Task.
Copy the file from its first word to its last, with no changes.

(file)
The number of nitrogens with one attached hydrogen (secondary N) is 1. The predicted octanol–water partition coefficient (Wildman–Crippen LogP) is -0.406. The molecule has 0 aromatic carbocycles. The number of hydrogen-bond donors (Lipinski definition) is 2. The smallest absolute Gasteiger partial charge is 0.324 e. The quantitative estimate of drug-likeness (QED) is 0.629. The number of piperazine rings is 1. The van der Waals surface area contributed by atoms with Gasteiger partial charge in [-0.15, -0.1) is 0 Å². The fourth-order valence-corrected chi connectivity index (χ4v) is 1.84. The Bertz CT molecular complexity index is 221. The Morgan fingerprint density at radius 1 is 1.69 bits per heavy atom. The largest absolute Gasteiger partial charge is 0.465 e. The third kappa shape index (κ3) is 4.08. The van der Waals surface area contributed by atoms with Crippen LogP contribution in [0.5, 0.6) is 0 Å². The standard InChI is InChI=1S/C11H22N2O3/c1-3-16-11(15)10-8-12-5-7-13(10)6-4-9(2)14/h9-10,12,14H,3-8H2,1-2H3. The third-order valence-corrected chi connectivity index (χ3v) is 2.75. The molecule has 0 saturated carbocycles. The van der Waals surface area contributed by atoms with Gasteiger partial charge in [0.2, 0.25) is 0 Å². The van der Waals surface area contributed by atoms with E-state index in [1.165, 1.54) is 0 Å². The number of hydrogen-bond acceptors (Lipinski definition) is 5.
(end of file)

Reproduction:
The number of nitrogens with one attached hydrogen (secondary N) is 1. The predicted octanol–water partition coefficient (Wildman–Crippen LogP) is -0.406. The molecule has 0 aromatic carbocycles. The number of hydrogen-bond donors (Lipinski definition) is 2. The smallest absolute Gasteiger partial charge is 0.324 e. The quantitative estimate of drug-likeness (QED) is 0.629. The number of piperazine rings is 1. The van der Waals surface area contributed by atoms with Gasteiger partial charge in [-0.15, -0.1) is 0 Å². The fourth-order valence-corrected chi connectivity index (χ4v) is 1.84. The Bertz CT molecular complexity index is 221. The Morgan fingerprint density at radius 1 is 1.69 bits per heavy atom. The largest absolute Gasteiger partial charge is 0.465 e. The third kappa shape index (κ3) is 4.08. The van der Waals surface area contributed by atoms with Crippen LogP contribution in [0.5, 0.6) is 0 Å². The standard InChI is InChI=1S/C11H22N2O3/c1-3-16-11(15)10-8-12-5-7-13(10)6-4-9(2)14/h9-10,12,14H,3-8H2,1-2H3. The third-order valence-corrected chi connectivity index (χ3v) is 2.75. The molecule has 0 saturated carbocycles. The van der Waals surface area contributed by atoms with Gasteiger partial charge in [0.2, 0.25) is 0 Å². The van der Waals surface area contributed by atoms with E-state index in [1.165, 1.54) is 0 Å². The number of hydrogen-bond acceptors (Lipinski definition) is 5.